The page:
“Where should I eat in name-a-Spanish town?” must be one of the top ten questions asked of chef Jose Andres.
It certainly explains the five-page document I received on what to eat, see and do when I asked about Barcelona. It was a missive on one of Europe’s food capitals by Spain’s culinary diplomat.
In Barcelona, I scan the list, consult a map and plot my next few meals.
I want to graze so I make my way to Cacao Sampka, a long shop lined with chocolate bars and bonbons that leads to a small café tucked in the back. I study boxes of chocolates filled with herbs, fruits, nuts, liquors and spices and consider how many I can stuff in my luggage. In the café, I decide on an orange-filled bonbon and a small coffee. It is the perfect pick-me-up and won’t be the last time I pop into the shop for something similar.
“Eat what you see. It’s an amazing place.”
Understated is not typically how one describes Jose Andres, but that nugget certainly downplays my next stop, La Boqueria. Barcelona’s main market is an overload for the senses. Hordes of people press through the narrow aisles filled with bright, tropical fruit, glistening seafood and every kind and cut of meat – including attention-grabbing sheep heads and much-lusted after Iberico ham.
I sip a fresh-squeezed mango juice and wander the aisles. I pick up a stick pierced with small slices of dried sausage. Sample a sliver of Iberico ham before choosing a thicker piece to bring home. And I pick up a container of plump, sweet strawberries and a few apples.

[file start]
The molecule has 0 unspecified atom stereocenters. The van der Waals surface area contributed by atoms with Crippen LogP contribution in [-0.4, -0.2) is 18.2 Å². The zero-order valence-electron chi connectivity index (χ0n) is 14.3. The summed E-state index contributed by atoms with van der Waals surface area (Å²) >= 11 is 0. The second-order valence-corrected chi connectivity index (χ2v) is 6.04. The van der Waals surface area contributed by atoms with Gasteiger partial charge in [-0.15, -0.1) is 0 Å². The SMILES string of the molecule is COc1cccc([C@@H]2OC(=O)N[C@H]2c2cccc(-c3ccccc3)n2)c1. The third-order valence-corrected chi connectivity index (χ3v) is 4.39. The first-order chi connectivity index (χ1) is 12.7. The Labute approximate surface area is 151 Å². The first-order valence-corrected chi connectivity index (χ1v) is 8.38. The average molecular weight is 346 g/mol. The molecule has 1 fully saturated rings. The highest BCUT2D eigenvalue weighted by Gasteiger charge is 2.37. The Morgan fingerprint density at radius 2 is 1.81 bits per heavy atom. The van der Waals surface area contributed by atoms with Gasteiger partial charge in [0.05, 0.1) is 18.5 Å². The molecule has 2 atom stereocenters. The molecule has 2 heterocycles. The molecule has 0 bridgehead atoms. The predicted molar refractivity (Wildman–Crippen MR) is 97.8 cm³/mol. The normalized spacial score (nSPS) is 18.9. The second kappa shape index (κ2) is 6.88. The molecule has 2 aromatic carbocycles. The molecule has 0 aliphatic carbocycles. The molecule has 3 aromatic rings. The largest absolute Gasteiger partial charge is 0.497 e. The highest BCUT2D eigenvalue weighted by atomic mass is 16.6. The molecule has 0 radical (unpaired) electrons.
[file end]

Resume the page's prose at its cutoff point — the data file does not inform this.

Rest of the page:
I wish I could eat – or take home – more of what I see, but a little restraint is needed before tonight’s dinner.
For that dinner, I am on a pilgrimage to try the “best paella in town.”
With limited time in Barcelona, I can’t promise Jose Andres’ assertion is accurate, but after eating at El Suquet de L’almirall, I’m not about to argue either.
Tucked into a former shipyard in Barceloneta, the restaurant is a cheery, casual place. Bright yellow walls are lined with photos – including several of Andres – and the tables are covered in red striped linens.
Inside, we order a crisp white Spanish wine and study the menu, though the only question is what to order for a starter. We begin with the ubiquitous tomato bread and fritters — gorgeous orbs of cod and shrimp in a light, airy batter.
Of course, we order the paella. It arrives in a steaming pan with a mound of shellfish – lobster, snow crabs, shrimp and clams – piled on top of a thin layer of perfectly caramelized black rice infused with an intense stock.
Now, the only sound that comes from our table is the cracking the snow crab legs and forks scraping the plate. Until, a sip of wine and a final assessment, “wow.”
A Chef’s City is an occasional travel feature in which our fortuitous writers hit up chefs for recommendations.